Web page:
A business built on failure

After 37 years with NPR and PBS, John Merrow claims he’s leaving the non-profit world to go into the remedial education business.

I know it’s going to be a gold mine. All I need are failing kids, and I don’t see any signs that the supply is drying up.

He’s not serious, but many readers missed the satire. I think it’s because his fictional business makes a lot of sense. He writes:

I have some definite advantages over schools: (1) the technology to diagnose deficiencies and create specific programs that address those shortcomings and measure accomplishment; (2) a population of (finally) motivated young people who realize they need certain skills if they want to find decent jobs; and (3) powerful financial incentives that encourage me to teach them quickly.

He proposes self-paced modules, instead of semesters. “Learn it, prove you’ve learned it, and you’re done.”

Students will be motivated to learn so they can move on to the world of work. He’ll be motivated to help them do that.

Unlike today’s educators, I will get paid only when the students succeed. Should I fail, I get hurt where it matters: in the pocketbook. In most education systems, failure is blamed on the students. And then their failure is usually ‘punished’ by promotion to the next grade.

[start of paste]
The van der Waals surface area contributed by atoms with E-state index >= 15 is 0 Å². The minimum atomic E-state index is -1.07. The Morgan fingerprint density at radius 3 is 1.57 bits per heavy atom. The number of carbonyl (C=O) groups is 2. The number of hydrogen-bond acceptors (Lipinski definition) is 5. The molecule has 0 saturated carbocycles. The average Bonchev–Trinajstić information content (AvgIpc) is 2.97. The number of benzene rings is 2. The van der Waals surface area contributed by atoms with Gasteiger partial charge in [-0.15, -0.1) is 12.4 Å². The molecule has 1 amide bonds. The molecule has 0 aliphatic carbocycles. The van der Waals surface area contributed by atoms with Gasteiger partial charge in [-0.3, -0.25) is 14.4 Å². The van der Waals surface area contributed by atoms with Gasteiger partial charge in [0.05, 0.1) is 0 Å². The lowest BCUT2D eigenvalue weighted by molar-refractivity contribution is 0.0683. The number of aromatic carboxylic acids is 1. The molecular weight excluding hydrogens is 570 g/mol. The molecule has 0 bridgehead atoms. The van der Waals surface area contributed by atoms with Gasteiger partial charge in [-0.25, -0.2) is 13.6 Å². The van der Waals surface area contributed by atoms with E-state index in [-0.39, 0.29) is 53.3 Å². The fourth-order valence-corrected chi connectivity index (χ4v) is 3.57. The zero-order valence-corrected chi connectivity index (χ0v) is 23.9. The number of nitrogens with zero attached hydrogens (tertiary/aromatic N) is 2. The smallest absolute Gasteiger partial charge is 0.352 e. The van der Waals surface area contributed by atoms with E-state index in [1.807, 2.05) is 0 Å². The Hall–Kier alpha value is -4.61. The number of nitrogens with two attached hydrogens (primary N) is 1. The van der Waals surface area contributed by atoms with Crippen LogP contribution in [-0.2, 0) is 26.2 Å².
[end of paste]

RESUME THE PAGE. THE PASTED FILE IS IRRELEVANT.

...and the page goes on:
He won’t use the word “remediation,” which is a downer. Instead, he’ll “certify” his students’ skill levels.

If Merrow could teach useful skills to failing students — and be paid only for success  – he’d deserve to earn a profit. Of course, it may be harder than he thinks. And, if it’s not, he’d have lots of competition.

The fact that businesses make money supplying books, tests, technology, desks or pencils — or tutoring,  training and consulting — to schools  is not a problem, if those supplies and services are worth the cost.

 

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